Jesse Hartman

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This article is about the musician, flimmaker, and actor. For the Pennsylvania Congressman, see Jesse Lee Hartman.

Jesse Hartman is an American musician, film maker and actor, living in New York's East Village.

As a teenager, Hartman played both guitar and keyboards on a tour of Japan with Richard Hell & the Voidoids. He then went on to form Sammy with Luke Wood (where Hartman co-wrote, sang, and played guitar and keyboards), releasing Debut Album (1994), Kings of the Inland Empire (1995) and Tales of Great Neck Glory (1996).

He then went on to form the rock/electro group Laptop in 1997, releasing an EP, End Credits, in 1997, followed by the single, "Gimme The Nite", in 1998. End Credits was well received by the British music press (notably NME), and garnered airplay on BBC Radio 1's Evening Session. The song used samples of Hartman's ex-girlfriend's answering machine. The Laptop single, "Nothing to Declare", spent one week at #74 in the UK Singles Chart in June 1999.[1]

Hartman was then signed to a recording contract by Island Records and released two singles ("Nothing to Declare" and "I'm So Happy You Failed", both in 1999), before leaving the label due to mounting pressures for him to release his album. He eventually joined Trust Me Records to release the album Opening Credits (2000), The Old Me vs. The New You (2001), and Don't Try This At Home (2003).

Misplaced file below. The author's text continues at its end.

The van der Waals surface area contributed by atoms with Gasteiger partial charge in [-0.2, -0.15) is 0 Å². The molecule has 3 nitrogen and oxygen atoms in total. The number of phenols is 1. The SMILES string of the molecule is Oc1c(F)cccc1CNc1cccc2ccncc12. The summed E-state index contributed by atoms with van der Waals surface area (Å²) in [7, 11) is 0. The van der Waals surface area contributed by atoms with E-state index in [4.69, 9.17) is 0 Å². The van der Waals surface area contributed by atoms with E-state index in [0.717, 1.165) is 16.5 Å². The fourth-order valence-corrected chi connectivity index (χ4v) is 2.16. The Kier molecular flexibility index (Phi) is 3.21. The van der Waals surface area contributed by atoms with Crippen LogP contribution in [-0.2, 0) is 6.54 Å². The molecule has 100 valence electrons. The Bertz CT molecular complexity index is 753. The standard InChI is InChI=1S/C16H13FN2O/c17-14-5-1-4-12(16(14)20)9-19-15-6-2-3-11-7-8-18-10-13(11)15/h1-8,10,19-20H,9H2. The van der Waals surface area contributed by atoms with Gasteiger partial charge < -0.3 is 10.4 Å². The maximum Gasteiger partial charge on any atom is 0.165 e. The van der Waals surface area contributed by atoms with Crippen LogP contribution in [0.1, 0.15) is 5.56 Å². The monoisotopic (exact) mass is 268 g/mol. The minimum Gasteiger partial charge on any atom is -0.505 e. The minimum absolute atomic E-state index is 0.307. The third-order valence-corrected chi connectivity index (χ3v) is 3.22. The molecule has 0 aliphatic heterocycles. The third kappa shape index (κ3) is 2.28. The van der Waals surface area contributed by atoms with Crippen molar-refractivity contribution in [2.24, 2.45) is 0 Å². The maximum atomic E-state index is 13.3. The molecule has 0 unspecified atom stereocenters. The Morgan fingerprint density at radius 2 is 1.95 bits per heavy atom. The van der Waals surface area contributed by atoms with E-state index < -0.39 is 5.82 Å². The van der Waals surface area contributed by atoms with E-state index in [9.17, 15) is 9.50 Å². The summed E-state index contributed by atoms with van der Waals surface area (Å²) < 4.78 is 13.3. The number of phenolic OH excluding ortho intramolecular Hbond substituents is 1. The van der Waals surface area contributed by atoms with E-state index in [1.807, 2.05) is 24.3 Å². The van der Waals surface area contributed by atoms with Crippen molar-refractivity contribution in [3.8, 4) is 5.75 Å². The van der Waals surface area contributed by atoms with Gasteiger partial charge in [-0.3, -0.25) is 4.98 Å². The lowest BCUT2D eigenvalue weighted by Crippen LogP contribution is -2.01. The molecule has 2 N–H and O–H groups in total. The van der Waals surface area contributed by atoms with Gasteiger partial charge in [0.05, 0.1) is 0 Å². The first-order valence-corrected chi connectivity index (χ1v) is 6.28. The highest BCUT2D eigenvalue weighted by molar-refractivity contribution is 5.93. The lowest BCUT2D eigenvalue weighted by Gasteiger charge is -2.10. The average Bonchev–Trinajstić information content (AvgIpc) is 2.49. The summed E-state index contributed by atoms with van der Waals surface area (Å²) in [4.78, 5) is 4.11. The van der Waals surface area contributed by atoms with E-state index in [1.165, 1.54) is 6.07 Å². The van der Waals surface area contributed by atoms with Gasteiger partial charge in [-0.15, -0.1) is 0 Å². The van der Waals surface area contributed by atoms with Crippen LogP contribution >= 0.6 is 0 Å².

As a filmmaker, Hartman has written and directed Happy Hour (1993, Best Short Film Award Berlin Intl. Film Festival), made documentaries for MSNBC's Edgewise (1997, opening night selection of Rotterdam Intl. Film Festival), co-produced Kelly Reichardt's indie hit feature River Of Grass, and has co-directed music videos for Helmet, Christmas, and his own bands. As an actor, Hartman has been in Larry Fessenden's vampire film Habit, his brother Phil Hartman's Eerie and No Picnic, and as the protagonist Severin in Joel Schlemowitz's Venus In Furs. He is now also a consultant and filmmaker for the musician's resource, Musician.com.

A website[2] also mentioned a film adaptation of the album Don't Try This At Home.

References[edit]

  1. ^ Roberts, David (2006). British Hit Singles & Albums (19th ed.). London: Guinness World Records Limited. p. 312. ISBN 1-904994-10-5. 
  2. ^ Donttrythisathome-thefilm.com/ The film's web site

External links[edit]